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Player evaluation: Antonio Daniels

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Antonio Daniels has all the characteristics of a wily veteran.  He's pushing 33 on a middling team, and his salary is up there.  Considering all that, it's hard to believe that he was once one of the biggest draft busts in NBA history, when the Grizzlies took him fourth instead of getting this guy.

Still, AD's a class act, and he filled in admirably after Gilbert Arenas' injury.  As a fan, it's a bit tricky to evaluate AD, because I genuinely like him.  Along with Jamison, he represents the veteran presence on this team, and he has always been a stand-up guy.  He's relatively frail, yet he throws his body around with reckless abandon while driving to the rim.  Clearly, on a team that lacks strong complimentary parts, AD is a key cog.

That's why this passage from the Draft Express Market Watch surprised me a bit.

Antonio Daniels has to be a major disappointment for the Wizards thus far. Daniels was masterful as an offensive/defensive sub off the bench for Seattle before coming to Washington two seasons ago. But Daniels hasn't been able to effectively duplicate that same type of success during his Wizards tenure.

To his credit, Daniels stepped up big-time once the injuries devastated the team. His ability to playmake was evident once he got the ball in his hands and was able to lead on the court. The Wizards would be wise to leverage that value now to move him as the team just isn't built to give Daniels the type of role that maximizes his value. He's a quality backup combo point off the bench, but Arenas doesn't ever come off the court and Daniels needs more responsibility to be at his best.

Has Daniels really been a major disappointment?  


(WS refers to Win Shares.  All data from Basketball Reference)

The numbers don't really prove it.  His numbers the past couple years have been around his career averages, and that includes the first two months he was here in 05/06, when he was gawd-awful.  I guess if we're talking recent history, AD is a bit of a disappointment.  His two years in Seattle (04 and 05) were phenomenal.  His 2004 PER was higher than Rashard Lewis', and in 2005, AD was the key member of the fantastic Seattle bench.  But looking at his career, those two years look kind of flukeish.  For most of his career, AD's been an average combo guard, which is exactly what he's been here.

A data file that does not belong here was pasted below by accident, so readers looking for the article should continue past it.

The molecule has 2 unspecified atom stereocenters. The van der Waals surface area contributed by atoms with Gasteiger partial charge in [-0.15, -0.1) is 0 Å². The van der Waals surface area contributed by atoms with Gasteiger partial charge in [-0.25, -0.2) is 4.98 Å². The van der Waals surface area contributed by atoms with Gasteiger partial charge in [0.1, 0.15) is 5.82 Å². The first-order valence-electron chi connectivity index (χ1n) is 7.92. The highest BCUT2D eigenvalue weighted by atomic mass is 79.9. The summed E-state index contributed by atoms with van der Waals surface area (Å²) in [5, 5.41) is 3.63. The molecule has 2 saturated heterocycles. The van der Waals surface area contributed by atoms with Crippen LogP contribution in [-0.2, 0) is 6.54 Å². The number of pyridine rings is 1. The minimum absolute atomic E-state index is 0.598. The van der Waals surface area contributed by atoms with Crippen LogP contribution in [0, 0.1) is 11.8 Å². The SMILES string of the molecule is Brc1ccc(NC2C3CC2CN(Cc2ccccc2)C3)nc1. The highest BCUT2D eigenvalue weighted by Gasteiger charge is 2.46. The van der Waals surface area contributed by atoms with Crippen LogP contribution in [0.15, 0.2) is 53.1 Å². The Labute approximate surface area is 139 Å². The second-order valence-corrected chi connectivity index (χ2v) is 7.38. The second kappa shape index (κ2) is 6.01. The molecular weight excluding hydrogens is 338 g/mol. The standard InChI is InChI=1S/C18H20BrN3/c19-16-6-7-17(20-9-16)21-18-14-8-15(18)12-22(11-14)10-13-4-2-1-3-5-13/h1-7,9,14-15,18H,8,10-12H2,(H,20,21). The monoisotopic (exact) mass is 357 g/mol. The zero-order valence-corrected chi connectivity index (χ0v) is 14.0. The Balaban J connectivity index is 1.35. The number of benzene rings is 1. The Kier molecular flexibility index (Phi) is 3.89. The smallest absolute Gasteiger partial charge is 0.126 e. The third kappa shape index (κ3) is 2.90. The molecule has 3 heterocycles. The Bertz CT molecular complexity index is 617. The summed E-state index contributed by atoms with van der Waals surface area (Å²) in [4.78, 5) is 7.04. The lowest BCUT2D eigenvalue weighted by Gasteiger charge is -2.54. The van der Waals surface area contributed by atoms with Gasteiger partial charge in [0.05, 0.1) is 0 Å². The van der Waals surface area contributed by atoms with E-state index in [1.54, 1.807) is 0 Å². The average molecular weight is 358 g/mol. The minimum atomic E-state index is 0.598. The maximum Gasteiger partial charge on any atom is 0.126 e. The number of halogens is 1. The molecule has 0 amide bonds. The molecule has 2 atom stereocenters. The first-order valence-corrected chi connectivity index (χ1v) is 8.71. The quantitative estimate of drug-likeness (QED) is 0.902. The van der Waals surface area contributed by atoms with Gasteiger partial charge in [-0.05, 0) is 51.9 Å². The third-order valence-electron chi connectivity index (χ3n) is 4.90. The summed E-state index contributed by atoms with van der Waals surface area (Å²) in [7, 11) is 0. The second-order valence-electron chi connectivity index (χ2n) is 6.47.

But the question of whether he really fits into the Wizards style does have merit.  AD, like a lot of failed college star guards, is most successful with the ball in his hands.  We saw that at the end of the year, when he ran the point smoothly in the playoffs, but as long as Gilbert Arenas is here, AD won't be the primary ballhandler.  AD never was a good outside shooter, and he's become even worse here despite having many open looks.

On the other hand, some of AD's strengths mean more to this team than anyone else.  AD's the only guy that is a pass-first point guard, and he continually has one of the highest assist to turnover ratios in the league.  That's important on any team, but on the Wizards, who pride themselves on a great offense despite not having great shooters, it's doubly important.  Without great shooters, you must limit turnovers, and few do that better than Daniels.  He also gets to the line a ton, which helps define the trademark of the Wizards offense.

Still, AD's trade value has never been higher, and his relatively high contract runs for the next 3 years.  At 33, he's not going to get any better, and it's far more likely he'll decline significantly, especially with all the pounding he takes.  Trading him would rob the Wizards of their best bench player, but if they can get back a package of decent players, the bench will be okay.

Personally, I think the draft matters here.  If the Wizards go for a wing like Nick Young, I think AD stays.  If they go for Acie Law or Javaris Crittenton, AD definitely goes for a taller wing.  If they go for someone like Jason Smith or Tiago Splitter, it's still up the air, but I wouldn't be shocked to see AD moved at all.  The tricky thing is that he contributes equally to the Wizards strengths (limiting turnovers, getting to the free throw line) and their weaknesses (defense, so-so jump shooting).

It would certainly stink in the short term to trade him, because, other than Gil and Caron, he's probably my favorite player.  But AD's turning 33, his contract runs until he's 36, and the Wizards are running in place in the standings.  It might be time to see what they can get for him.

Maybe the Jazz would be interested, just so they can guarantee they won't have to re-live this moment.


Do you think the Wizards should consider trading AD?  If so, who should they be targeting for deals?